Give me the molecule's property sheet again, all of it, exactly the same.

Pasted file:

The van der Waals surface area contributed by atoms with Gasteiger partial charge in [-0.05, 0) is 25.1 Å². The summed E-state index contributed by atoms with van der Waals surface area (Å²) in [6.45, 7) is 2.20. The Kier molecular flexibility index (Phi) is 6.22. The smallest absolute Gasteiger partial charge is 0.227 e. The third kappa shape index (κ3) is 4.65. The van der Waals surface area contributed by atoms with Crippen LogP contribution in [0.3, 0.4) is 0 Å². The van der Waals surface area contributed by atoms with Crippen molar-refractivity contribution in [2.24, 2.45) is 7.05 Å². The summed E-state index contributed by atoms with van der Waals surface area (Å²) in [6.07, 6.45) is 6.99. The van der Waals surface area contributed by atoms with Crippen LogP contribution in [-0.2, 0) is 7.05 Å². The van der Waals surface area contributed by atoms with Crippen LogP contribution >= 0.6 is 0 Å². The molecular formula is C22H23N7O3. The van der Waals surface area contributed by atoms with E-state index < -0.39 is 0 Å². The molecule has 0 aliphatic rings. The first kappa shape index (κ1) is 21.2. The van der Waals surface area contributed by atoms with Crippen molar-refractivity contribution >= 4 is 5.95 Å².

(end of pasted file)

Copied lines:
The van der Waals surface area contributed by atoms with Gasteiger partial charge in [-0.05, 0) is 25.1 Å². The summed E-state index contributed by atoms with van der Waals surface area (Å²) in [6.45, 7) is 2.20. The Kier molecular flexibility index (Phi) is 6.22. The smallest absolute Gasteiger partial charge is 0.227 e. The third kappa shape index (κ3) is 4.65. The van der Waals surface area contributed by atoms with Crippen LogP contribution in [0.3, 0.4) is 0 Å². The van der Waals surface area contributed by atoms with Crippen molar-refractivity contribution in [2.24, 2.45) is 7.05 Å². The summed E-state index contributed by atoms with van der Waals surface area (Å²) in [6.07, 6.45) is 6.99. The van der Waals surface area contributed by atoms with Crippen LogP contribution in [-0.2, 0) is 7.05 Å². The van der Waals surface area contributed by atoms with Crippen LogP contribution >= 0.6 is 0 Å². The molecular formula is C22H23N7O3. The van der Waals surface area contributed by atoms with E-state index < -0.39 is 0 Å². The molecule has 0 aliphatic rings. The first kappa shape index (κ1) is 21.2. The van der Waals surface area contributed by atoms with Crippen molar-refractivity contribution >= 4 is 5.95 Å².